Wednesday, June 4, 2014

BIG’s Blog: What is the alternative?

What is the alternative to not donating to your organization?

Silly question, right?

The alternative to not donating to your organization is to donate to another organization, right?

But how about the alternative of not donating to any organization?

Or, how about this … never ever donating?

Professionals in philanthropy tell us that the United States is stuck at about 2% of gross domestic product (GDP) going to charitable and other philanthropic causes (north of $320 billion a year). And we have been stuck at that same percentage for over 20 years. This means that as more nonprofit organizations come on the scene, we just divide the money pie up in smaller and smaller slices. Kind of makes it hard to grow doesn't it?

So what is the problem? Why can’t we break above 2%?

The philanthropy professional class’ answer is that we just need to “give more.” But that just lets them off the hook, especially those in fundraising. People in philanthropy use examples like, “If everybody gave up a morning coffee for a year it would mean an additional $220 billion to charities.” Like giving up a coffee is going to happen!

But … as usual … they are missing the bigger point, which is that too few people give.

The “audience” of people who give to charitable or philanthropic causes has been defined by how nonprofit organizations connected with them. Meaning that if you missed the message, it hit you at the wrong time, or it “wasn’t your thing,” you didn’t give. And today that is the real number that is stagnant.

The “audience” for giving has been defined by how charities communicated and marketed themselves.

But the good news is that the "audience" paradigm is fading as the new "Internet" paradigm is essentially taking over. And this offers the opportunity to start growing again.

What is the audience paradigm and what is the Internet paradigm?

The audience paradigm is what we have all grown up with. This was the world of scarcity. You only had a few TV channels, a few radio stations, and maybe, at most, two newspapers in your town. In direct mail, it was the sum total of the limited lists available for you to rent. All the media were owned by a few (scarcity) so you paid dearly for the privilege of using a media. And of course that is where the eyes and ears were. And it worked ... until it didn't.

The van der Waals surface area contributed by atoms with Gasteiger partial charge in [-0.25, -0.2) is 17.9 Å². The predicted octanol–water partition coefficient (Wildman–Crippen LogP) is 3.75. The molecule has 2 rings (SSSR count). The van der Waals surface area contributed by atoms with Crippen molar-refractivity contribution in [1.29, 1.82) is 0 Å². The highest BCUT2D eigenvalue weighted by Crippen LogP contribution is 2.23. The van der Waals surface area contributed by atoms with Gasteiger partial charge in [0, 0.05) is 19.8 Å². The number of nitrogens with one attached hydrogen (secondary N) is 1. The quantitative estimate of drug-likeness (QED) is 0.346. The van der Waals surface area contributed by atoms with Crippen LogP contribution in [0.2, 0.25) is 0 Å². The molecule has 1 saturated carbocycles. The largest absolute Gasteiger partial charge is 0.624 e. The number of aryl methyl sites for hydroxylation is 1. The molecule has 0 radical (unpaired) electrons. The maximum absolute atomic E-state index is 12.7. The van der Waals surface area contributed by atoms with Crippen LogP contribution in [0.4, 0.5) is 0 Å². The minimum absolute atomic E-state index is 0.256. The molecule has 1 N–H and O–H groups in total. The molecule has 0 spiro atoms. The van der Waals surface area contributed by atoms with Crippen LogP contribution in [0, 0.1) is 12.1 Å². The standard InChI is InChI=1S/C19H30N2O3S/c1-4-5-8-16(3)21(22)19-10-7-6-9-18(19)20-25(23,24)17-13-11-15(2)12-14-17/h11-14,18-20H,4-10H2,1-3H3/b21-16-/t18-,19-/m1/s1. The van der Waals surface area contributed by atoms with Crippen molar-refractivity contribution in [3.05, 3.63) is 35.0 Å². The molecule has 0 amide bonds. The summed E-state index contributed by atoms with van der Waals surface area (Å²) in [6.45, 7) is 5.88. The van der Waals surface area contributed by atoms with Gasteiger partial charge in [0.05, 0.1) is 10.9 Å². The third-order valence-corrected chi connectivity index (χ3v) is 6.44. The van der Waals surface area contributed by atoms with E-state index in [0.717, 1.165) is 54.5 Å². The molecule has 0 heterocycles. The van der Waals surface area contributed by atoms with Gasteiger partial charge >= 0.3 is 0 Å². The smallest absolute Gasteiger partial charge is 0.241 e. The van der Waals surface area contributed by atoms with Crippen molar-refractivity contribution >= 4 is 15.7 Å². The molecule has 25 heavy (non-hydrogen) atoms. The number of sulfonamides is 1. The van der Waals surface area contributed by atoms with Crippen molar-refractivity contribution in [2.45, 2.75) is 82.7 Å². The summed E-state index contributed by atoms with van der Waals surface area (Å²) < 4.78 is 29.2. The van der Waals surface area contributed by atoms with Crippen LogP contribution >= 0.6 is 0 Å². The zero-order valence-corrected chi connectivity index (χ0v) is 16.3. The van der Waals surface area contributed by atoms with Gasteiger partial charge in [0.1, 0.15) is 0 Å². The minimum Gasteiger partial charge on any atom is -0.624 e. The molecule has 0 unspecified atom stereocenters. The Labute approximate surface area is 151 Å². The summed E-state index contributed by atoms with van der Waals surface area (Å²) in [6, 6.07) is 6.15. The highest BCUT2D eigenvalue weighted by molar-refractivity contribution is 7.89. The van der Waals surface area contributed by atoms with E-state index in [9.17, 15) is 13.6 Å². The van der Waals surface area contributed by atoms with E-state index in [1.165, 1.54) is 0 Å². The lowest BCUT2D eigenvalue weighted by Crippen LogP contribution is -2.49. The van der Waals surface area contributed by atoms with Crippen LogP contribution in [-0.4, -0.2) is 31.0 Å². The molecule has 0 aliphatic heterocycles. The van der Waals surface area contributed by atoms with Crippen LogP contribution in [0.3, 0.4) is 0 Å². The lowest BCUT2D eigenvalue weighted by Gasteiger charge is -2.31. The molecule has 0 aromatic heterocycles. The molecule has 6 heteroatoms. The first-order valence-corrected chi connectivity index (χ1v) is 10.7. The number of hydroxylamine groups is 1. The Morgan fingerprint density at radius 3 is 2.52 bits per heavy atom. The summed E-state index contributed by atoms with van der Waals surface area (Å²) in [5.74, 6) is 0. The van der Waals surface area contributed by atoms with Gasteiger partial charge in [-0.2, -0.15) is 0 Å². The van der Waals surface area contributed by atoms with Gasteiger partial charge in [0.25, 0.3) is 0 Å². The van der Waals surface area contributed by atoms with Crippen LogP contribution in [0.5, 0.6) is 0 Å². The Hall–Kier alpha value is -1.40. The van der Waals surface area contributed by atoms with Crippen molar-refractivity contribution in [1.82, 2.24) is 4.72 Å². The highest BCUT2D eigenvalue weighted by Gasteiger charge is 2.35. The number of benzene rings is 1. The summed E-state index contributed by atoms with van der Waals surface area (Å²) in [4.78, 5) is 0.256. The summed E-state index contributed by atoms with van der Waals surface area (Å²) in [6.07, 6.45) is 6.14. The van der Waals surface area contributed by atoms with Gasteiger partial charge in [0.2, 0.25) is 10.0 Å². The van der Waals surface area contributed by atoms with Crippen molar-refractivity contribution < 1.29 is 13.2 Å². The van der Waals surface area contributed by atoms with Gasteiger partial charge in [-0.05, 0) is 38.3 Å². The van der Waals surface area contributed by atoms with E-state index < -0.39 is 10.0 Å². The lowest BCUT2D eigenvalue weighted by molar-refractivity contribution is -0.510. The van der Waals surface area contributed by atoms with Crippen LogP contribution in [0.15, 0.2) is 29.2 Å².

The "audience" paradigm isn't working well today, is it?

And why is that?

The "Internet" paradigm is taking over.

The Internet destroyed traditional media monopolies. Local print newspapers, print magazines, television networks . . . and twenty years ago, would you have imagined that the U.S. Postal Service might go out of business? All brought about by the invention of the Internet… hence the Internet paradigm.

We all understand the concept of a media-based audience. An audience is a set number (readers, viewers, number of names on a mailing list, etc.).

With the Internet, although it is true that at any single moment in time, theoretically, there are X number of people on the Internet, as you expand that single moment in time, the number of people on the Internet becomes the total number of people who can connect to the Internet, which is about 2 billion today. That's pretty close to infinite isn't it? And that number keeps growing.

Still isn’t clear? Okay, look at it this way. If you print and mail 10,000 newsletters and mail them, your audience for that newsletter is 10,000. But when you put up a Website, even if you never update it (which of course would be stupid), what is the size of your audience? Right! The number is essentially all the people connected to the Internet … essentially infinite.  

So the Internet paradigm is destroying the whole limitation idea of “audience.”

So as the audience paradigm begins to decline in effectiveness, since virtually everyone has moved to the Internet, doesn’t it become obvious that your future is online?

But being successful on the Internet doesn’t mean you use the same "push" message marketing you used in advertising during the audience-based scarcity of the media era. In fact, using marketing or advertising as you have used it in the audience paradigm isn't going to work. New paradigm ... new approach.

But the really good news is that the Internet paradigm can grow and scale beyond anything we have seen using the audience paradigm.

You do want to grow don't you?


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